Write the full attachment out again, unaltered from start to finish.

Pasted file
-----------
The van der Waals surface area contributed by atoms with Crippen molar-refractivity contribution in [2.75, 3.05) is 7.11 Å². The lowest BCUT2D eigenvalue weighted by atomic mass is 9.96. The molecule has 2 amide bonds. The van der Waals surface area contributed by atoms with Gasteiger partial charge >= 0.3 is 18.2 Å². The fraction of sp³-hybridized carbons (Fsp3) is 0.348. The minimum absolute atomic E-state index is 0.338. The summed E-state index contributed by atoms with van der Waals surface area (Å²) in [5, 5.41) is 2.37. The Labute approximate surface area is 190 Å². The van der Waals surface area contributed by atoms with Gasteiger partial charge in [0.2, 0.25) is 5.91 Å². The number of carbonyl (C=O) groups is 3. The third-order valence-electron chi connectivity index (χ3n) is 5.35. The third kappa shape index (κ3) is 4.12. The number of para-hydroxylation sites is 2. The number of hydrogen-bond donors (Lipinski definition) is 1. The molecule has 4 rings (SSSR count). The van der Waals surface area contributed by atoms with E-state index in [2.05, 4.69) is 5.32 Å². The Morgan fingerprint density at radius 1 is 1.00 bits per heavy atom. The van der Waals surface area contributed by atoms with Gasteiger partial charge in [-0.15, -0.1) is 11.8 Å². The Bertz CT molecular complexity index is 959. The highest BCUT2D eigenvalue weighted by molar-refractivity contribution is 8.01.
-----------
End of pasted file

The van der Waals surface area contributed by atoms with Crippen molar-refractivity contribution in [2.75, 3.05) is 7.11 Å². The lowest BCUT2D eigenvalue weighted by atomic mass is 9.96. The molecule has 2 amide bonds. The van der Waals surface area contributed by atoms with Gasteiger partial charge >= 0.3 is 18.2 Å². The fraction of sp³-hybridized carbons (Fsp3) is 0.348. The minimum absolute atomic E-state index is 0.338. The summed E-state index contributed by atoms with van der Waals surface area (Å²) in [5, 5.41) is 2.37. The Labute approximate surface area is 190 Å². The van der Waals surface area contributed by atoms with Gasteiger partial charge in [0.2, 0.25) is 5.91 Å². The number of carbonyl (C=O) groups is 3. The third-order valence-electron chi connectivity index (χ3n) is 5.35. The third kappa shape index (κ3) is 4.12. The number of para-hydroxylation sites is 2. The number of hydrogen-bond donors (Lipinski definition) is 1. The molecule has 4 rings (SSSR count). The van der Waals surface area contributed by atoms with E-state index in [2.05, 4.69) is 5.32 Å². The Morgan fingerprint density at radius 1 is 1.00 bits per heavy atom. The van der Waals surface area contributed by atoms with Gasteiger partial charge in [-0.15, -0.1) is 11.8 Å². The Bertz CT molecular complexity index is 959. The highest BCUT2D eigenvalue weighted by molar-refractivity contribution is 8.01.